Subject: Re: [ub] Justification for < not being a total order on pointers?
From: Gabriel Dos Reis (gdr_at_[hidden])
Date: 2013-10-18 00:24:40
Nevin Liber <nevin_at_[hidden]> writes:
| On 17 October 2013 23:13, Gabriel Dos Reis <gdr_at_[hidden]> wrote:
| | Â Â I suppose the other implication that is on the mind of many people
| | Â Â not being discussed is
| | Â Â Â Â p != q => intptr_t(p) != intptr_t(q)
| | I'm not concerned about that, as p -> intptr_t(p) -> p has to result in a
| | matching pointer. I don't see how that is workable if the implication
| | fails.
| Hmm, remember I am very slow. Â Please explain this for me in further
| details; I -think- I guess what you are saying but I would rather
| make sure you spell out for me how this is working on today's machines
| for which we need to make operator< a total ordering, and how they match
| (or differ from existing implementations.)
| Proof by contradiction:
| 1. Suppose p != q => intptr_t(p) == intptr_t(q)
| The guarantee for a pointer p of type T* is, if intptr_t is provided:
| p equals (T*)(intptr_t)(p);
| let x = intptr_t(p)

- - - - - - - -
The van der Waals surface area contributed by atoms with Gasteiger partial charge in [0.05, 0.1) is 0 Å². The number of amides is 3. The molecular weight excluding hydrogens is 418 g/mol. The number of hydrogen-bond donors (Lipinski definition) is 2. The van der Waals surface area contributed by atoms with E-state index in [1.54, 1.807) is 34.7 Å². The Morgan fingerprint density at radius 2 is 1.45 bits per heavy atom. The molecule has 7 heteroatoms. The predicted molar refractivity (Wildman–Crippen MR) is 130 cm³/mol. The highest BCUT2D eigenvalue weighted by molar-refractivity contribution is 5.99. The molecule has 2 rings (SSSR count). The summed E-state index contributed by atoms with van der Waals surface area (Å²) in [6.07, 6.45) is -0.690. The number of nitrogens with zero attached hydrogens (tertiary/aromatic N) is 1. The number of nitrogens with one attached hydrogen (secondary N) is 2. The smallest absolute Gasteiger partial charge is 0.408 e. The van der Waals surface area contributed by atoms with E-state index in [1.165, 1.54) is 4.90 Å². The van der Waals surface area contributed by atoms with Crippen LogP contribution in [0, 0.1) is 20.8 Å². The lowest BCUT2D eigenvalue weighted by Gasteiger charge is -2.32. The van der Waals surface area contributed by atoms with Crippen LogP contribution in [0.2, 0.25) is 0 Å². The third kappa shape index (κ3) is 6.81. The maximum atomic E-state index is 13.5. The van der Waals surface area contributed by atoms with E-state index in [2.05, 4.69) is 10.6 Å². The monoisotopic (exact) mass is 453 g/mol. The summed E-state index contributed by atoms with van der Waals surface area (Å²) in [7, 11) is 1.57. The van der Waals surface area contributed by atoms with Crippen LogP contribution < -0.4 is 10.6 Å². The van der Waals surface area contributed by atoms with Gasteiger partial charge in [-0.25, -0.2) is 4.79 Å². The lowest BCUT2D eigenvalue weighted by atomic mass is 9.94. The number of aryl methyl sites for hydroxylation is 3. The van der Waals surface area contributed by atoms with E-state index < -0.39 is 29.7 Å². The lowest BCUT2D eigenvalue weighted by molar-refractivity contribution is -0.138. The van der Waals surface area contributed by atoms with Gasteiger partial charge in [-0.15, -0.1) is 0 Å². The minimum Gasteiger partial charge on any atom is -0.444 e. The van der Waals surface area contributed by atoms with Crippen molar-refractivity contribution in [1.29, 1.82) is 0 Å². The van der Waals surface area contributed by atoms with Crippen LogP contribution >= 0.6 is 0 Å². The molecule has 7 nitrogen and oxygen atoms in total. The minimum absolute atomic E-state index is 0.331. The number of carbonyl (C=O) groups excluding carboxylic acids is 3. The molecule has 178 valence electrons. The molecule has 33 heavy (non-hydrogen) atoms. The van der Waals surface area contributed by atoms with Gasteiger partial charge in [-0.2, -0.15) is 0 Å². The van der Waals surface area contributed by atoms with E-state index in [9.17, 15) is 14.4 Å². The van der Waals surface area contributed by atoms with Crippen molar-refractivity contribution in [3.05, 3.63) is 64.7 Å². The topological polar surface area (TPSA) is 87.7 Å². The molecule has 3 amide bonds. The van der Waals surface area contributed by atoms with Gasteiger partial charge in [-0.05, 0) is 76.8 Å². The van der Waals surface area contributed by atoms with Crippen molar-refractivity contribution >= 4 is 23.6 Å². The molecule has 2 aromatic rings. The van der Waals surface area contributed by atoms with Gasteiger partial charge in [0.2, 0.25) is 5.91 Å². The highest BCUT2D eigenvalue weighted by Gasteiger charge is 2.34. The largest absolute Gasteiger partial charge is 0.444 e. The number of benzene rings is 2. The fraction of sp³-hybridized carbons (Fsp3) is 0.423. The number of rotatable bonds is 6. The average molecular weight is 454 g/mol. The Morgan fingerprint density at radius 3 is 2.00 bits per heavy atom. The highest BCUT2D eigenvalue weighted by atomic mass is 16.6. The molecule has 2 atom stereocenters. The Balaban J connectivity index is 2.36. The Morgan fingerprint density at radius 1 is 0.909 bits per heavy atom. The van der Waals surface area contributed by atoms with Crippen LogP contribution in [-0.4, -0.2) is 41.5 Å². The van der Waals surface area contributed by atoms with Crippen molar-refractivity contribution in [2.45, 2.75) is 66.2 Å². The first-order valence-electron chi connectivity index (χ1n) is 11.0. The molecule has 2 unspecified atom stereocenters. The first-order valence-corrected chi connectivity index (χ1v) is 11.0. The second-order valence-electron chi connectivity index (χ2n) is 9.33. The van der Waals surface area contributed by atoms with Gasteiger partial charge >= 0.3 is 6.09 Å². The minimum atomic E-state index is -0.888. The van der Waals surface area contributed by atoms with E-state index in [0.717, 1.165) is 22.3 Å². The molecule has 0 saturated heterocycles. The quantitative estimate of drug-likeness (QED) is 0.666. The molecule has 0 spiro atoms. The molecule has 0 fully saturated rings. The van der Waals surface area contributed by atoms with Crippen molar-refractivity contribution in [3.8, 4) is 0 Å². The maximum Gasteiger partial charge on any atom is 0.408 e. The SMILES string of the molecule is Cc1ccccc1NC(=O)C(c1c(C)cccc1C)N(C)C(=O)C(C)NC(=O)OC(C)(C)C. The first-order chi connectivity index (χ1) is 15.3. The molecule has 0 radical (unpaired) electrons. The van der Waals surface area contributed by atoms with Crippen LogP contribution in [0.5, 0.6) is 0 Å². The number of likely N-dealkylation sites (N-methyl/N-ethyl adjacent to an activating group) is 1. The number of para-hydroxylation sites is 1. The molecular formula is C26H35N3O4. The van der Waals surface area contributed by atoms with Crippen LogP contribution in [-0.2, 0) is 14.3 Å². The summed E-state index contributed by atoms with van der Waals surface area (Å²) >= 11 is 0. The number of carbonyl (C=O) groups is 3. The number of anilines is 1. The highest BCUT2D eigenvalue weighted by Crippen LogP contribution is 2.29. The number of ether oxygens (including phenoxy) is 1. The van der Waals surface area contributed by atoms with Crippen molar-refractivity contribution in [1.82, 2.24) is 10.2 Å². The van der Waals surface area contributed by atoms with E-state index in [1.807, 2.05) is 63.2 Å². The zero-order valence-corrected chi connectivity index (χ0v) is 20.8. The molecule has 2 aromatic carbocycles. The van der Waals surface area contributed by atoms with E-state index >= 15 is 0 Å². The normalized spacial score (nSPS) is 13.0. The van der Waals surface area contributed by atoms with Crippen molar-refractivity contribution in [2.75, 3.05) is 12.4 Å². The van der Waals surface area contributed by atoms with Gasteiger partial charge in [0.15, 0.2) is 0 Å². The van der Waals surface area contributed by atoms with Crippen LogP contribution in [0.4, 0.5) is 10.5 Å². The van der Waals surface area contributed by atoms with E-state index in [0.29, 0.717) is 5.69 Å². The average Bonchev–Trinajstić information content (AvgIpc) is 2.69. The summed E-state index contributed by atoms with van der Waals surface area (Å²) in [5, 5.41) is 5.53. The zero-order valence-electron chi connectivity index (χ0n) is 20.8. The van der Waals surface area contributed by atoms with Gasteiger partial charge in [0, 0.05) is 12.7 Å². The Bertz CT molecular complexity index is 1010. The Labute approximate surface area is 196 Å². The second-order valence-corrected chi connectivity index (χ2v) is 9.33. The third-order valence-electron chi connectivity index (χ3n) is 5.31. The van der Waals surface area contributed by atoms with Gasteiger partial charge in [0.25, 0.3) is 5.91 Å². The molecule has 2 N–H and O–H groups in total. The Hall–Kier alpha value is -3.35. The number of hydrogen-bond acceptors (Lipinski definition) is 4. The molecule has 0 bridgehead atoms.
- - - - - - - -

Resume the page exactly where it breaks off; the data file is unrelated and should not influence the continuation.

| x must also equal (intptr_t)(q) because (intptr_t)(p) == (intptr_t)(q)
Please, be precise in your terminology, What exactly do you mean by
"must be equal", that the bit patterns are the same or just that the
application ot "operator==" over intptr_t must return true. Remember
those are not necessarily the same thing.
| It is impossible for (T*)(x) != (T*)(x).
| With substitution, (T*)(intptr_t)(p) != (T*)(intptr_t)(q) is also impossible.
| p != q => intptr_t(p) != intptr_t(q)
| must be true.
Your "proof" appears to use a vital unwritten assumption by surreptitiously
reverting to imprecise English. Since the devil is in the details, it
is of outmost importance that your proof be precise.
Here is some perspective to consider while you are developing your
1. Consider your 32-bit system.
2. Consider that it uses 1's complement (sign-magnitude will do too).
3. Furthermore, reflecting common practice, consider that the
casts from intptr_t to pointer and back leave the bit patterns
(e.g. the value representation) unchanged so that the roundtrip is
4. Furthermore, for sanity's sake -0 == 0.
5. Pointer comparison compares bit patterns.
How does not your proof work for this system? Hint: consider pointers
with value 0x0 and 0xFFFFFFFF.
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